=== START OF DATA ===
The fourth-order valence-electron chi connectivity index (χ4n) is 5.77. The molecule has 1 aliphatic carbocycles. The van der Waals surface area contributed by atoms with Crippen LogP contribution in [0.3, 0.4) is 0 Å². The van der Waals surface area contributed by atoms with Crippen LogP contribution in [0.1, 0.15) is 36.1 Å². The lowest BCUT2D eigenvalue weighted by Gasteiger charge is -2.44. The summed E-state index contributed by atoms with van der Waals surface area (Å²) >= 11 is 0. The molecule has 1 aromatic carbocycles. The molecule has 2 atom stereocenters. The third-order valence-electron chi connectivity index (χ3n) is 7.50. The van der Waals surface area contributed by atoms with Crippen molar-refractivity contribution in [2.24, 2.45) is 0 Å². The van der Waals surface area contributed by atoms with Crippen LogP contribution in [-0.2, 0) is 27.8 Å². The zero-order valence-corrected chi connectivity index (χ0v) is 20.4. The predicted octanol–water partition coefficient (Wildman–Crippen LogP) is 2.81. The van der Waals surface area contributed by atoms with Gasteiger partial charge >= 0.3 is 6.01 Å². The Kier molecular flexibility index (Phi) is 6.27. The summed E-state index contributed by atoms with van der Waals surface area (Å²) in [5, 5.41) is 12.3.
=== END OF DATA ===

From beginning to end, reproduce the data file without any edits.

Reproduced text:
The fourth-order valence-electron chi connectivity index (χ4n) is 5.77. The molecule has 1 aliphatic carbocycles. The van der Waals surface area contributed by atoms with Crippen LogP contribution in [0.3, 0.4) is 0 Å². The van der Waals surface area contributed by atoms with Crippen LogP contribution in [0.1, 0.15) is 36.1 Å². The lowest BCUT2D eigenvalue weighted by Gasteiger charge is -2.44. The summed E-state index contributed by atoms with van der Waals surface area (Å²) >= 11 is 0. The molecule has 1 aromatic carbocycles. The molecule has 2 atom stereocenters. The third-order valence-electron chi connectivity index (χ3n) is 7.50. The van der Waals surface area contributed by atoms with Crippen molar-refractivity contribution in [2.24, 2.45) is 0 Å². The van der Waals surface area contributed by atoms with Crippen LogP contribution in [-0.2, 0) is 27.8 Å². The zero-order valence-corrected chi connectivity index (χ0v) is 20.4. The predicted octanol–water partition coefficient (Wildman–Crippen LogP) is 2.81. The van der Waals surface area contributed by atoms with Gasteiger partial charge >= 0.3 is 6.01 Å². The Kier molecular flexibility index (Phi) is 6.27. The summed E-state index contributed by atoms with van der Waals surface area (Å²) in [5, 5.41) is 12.3.